Any excessive closing of knees or thighs takes the rider's lower leg off of the horse. I feel it is more correct to wrap the entire leg around the horse for half halts and downward transitions - as if giving the horse a hug with your legs. This encourages the horse to keep the hind legs stepping under in the downward transition, and invites the horse to keep their back up as well. A tight upper leg will stop the horse, but it will tend to make them stiffen their back and stop their hind legs - almost as much as pulling on the reins.
Bend is NOT created with the inside rein. All that does is turn the horse's head and neck to the inside. The rider's inside leg should send the horse up into the outside rein - filling it up. That will create bend in the middle of the horse's body... putting a tiny bit of slack in the inside rein.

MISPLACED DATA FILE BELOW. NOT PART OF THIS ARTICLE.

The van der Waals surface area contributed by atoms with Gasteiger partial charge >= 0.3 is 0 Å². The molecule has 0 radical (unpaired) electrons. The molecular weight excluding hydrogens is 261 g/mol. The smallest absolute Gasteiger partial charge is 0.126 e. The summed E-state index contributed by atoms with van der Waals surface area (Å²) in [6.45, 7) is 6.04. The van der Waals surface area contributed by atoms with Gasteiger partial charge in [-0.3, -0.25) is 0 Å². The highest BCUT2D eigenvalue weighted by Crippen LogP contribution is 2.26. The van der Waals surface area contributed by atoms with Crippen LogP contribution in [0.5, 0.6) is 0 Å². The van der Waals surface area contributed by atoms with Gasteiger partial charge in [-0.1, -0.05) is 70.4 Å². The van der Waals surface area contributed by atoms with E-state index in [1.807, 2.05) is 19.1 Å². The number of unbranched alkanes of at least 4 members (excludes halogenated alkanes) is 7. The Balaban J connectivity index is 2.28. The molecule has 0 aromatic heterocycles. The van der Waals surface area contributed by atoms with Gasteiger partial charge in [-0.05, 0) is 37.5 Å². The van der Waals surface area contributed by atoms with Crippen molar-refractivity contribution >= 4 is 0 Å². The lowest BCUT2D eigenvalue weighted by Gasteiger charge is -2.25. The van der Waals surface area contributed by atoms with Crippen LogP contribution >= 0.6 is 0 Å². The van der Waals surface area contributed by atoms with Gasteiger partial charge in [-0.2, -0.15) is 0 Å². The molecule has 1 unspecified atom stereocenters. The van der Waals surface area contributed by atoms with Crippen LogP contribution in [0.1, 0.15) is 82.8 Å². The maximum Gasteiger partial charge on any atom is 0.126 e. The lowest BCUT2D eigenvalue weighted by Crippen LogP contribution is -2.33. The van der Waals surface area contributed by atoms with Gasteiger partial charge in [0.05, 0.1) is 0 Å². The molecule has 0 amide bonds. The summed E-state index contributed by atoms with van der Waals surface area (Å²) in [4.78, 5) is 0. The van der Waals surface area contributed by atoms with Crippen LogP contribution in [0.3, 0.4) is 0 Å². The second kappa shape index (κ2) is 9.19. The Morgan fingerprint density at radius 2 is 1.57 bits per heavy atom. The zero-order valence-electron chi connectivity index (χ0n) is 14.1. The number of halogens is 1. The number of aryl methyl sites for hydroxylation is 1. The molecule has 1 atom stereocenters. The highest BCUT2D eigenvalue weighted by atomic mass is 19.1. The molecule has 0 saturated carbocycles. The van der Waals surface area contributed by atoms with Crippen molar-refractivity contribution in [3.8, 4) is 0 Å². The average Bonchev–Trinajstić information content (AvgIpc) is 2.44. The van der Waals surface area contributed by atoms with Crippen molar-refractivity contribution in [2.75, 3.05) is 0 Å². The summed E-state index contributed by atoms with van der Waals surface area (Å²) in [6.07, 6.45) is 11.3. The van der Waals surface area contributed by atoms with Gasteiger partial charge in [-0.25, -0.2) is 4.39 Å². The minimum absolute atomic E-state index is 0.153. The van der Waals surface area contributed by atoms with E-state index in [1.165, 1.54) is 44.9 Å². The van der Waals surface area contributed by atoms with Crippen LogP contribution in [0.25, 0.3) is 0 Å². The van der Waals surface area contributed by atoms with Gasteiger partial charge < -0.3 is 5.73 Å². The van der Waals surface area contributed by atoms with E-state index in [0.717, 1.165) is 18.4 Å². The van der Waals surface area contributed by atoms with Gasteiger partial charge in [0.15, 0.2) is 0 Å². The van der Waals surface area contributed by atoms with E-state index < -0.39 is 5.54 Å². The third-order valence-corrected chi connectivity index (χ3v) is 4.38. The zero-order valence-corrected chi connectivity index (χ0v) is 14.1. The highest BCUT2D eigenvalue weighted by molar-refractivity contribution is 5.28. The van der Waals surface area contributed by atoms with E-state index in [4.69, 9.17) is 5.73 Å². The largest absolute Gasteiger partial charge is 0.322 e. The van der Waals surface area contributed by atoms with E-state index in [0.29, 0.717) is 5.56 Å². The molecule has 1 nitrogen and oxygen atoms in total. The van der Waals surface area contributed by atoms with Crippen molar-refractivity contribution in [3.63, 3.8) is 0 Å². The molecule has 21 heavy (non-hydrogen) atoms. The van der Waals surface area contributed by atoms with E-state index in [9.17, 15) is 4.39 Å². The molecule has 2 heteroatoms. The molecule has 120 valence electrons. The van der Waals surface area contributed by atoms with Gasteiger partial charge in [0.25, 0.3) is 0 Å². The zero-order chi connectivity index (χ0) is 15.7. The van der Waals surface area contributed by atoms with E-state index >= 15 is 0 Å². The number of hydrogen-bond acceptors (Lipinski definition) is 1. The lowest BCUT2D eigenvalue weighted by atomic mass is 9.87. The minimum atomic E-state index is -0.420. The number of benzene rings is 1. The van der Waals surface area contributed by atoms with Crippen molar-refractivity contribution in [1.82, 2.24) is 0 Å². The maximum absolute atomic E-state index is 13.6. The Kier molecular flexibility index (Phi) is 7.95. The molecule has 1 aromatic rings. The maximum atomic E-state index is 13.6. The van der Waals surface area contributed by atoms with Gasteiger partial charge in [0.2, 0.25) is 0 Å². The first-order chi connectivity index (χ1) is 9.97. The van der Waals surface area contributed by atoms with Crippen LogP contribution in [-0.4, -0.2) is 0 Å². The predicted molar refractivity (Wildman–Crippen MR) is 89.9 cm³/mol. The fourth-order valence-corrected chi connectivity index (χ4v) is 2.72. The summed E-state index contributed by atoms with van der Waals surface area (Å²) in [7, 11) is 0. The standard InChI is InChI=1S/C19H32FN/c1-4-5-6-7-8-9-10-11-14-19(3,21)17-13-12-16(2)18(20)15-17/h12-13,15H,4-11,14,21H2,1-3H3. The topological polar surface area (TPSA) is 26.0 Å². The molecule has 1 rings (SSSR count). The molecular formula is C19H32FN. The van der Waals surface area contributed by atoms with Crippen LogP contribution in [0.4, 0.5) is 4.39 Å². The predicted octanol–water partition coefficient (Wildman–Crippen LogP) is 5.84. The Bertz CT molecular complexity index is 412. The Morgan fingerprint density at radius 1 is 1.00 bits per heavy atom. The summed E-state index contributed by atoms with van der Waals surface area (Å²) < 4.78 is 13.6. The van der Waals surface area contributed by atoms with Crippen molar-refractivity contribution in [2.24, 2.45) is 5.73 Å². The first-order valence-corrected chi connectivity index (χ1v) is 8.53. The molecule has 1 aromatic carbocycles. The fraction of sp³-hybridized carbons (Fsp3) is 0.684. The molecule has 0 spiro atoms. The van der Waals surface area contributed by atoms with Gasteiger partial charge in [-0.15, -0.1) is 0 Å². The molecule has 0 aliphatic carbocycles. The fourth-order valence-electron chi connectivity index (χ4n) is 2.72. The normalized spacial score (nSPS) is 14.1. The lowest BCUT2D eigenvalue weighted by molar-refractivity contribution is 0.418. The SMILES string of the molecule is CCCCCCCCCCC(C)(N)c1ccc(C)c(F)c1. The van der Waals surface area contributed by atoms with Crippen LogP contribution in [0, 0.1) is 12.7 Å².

My horse's natural stride length is ten feet, so for all our courses I've been setting distances to his stride, not a twelve foot stride. But I know that all the courses we ride in competition are based off a twelve foot stride. So should we work on developing a stride length to match, and should we ride in that all the time? (Kayla)
This is a great question! As MANY riders have horses that don't have a natural 12 foot stride! Some riders are on huge horses with a natural 14 foot stride. And many others are on smaller horses or ponies who have a natural 10 foot stride, or even smaller! So do all of these riders have to make their horses conform to the normal 12 foot striding to make the distances happen smoothly on course? And do you have to school over 12 foot distances at home if that isn't the length of your horse's stride? Well, yes and no... (Click on Question Title above to read full answer)